A powerful photo essay recently released soberly compares some of the various homes kids live in.




It’s author states:

Some kids grow up in poverty, lacking food and sanitation, while others are born in countries where basic necessities are taken for granted. Photographer James Mollison came up with the project when he thought about his own childhood bedroom and how it reflected who he was. Where Children Sleep – a collection of stories about children from around the world told through portraits of their bedrooms – stemmed from his ideas.

Check out the rest of the pictures here: http://news.distractify.com/culture/childrens-bedrooms-across-the-world/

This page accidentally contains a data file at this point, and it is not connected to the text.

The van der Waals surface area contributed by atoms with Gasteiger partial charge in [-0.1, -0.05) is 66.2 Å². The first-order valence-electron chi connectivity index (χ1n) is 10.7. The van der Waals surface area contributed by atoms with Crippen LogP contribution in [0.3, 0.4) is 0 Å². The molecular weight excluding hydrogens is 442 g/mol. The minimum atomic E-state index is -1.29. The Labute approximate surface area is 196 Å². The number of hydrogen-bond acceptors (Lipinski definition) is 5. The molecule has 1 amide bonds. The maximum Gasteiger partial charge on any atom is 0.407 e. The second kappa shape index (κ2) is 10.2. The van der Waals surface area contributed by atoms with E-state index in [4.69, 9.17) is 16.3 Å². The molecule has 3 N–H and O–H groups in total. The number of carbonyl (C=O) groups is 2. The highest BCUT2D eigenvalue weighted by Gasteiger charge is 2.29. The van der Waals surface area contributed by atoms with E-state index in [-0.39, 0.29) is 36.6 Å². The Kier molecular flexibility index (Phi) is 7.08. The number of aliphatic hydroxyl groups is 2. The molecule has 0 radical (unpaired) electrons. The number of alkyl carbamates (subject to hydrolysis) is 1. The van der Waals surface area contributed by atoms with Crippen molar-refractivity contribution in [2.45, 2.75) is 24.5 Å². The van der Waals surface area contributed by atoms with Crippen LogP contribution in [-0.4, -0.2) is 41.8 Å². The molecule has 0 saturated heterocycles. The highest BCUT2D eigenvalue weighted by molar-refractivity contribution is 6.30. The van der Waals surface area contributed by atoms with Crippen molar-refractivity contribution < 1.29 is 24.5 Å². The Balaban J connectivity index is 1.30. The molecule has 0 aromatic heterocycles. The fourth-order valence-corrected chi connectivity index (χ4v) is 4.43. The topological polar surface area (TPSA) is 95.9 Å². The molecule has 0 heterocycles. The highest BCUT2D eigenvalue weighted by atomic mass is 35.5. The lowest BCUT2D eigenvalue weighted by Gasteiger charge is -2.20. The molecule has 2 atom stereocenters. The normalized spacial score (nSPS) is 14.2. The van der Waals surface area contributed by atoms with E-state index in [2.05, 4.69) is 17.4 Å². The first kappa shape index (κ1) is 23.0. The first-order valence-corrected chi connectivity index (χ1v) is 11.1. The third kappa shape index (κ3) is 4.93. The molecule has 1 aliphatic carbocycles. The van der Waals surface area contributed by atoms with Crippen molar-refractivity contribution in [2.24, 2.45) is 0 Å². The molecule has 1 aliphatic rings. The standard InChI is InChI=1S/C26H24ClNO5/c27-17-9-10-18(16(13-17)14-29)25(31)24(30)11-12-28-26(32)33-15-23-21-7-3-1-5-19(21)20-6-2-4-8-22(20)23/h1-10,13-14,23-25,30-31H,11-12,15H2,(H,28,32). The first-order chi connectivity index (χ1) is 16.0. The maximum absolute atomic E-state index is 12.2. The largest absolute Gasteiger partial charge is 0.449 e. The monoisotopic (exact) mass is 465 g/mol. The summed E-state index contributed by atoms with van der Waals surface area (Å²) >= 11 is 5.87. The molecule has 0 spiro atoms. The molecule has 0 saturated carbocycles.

Any ideas on how to turn this into a lesson?

For example, what if you asked students to all bring in pictures of their bedrooms and share them at your gathering? It would give them a chance to talk about what matters to them and why they decorated as they did. You could then share the pictures from the photo essay and create a conversation off of it. Some questions could include:

  • What do you have in common with some of these kids from around the world?
  • What are some of the things they have in common with each other but perhaps not with you?
  • How do you feel about the differences you see in where they sleep versus where you sleep?
  • Do you think God has blessed everyone equally or not? Why?
  • Do you think if you have more than others who don’t that you’re supposed to serve them somehow? Why?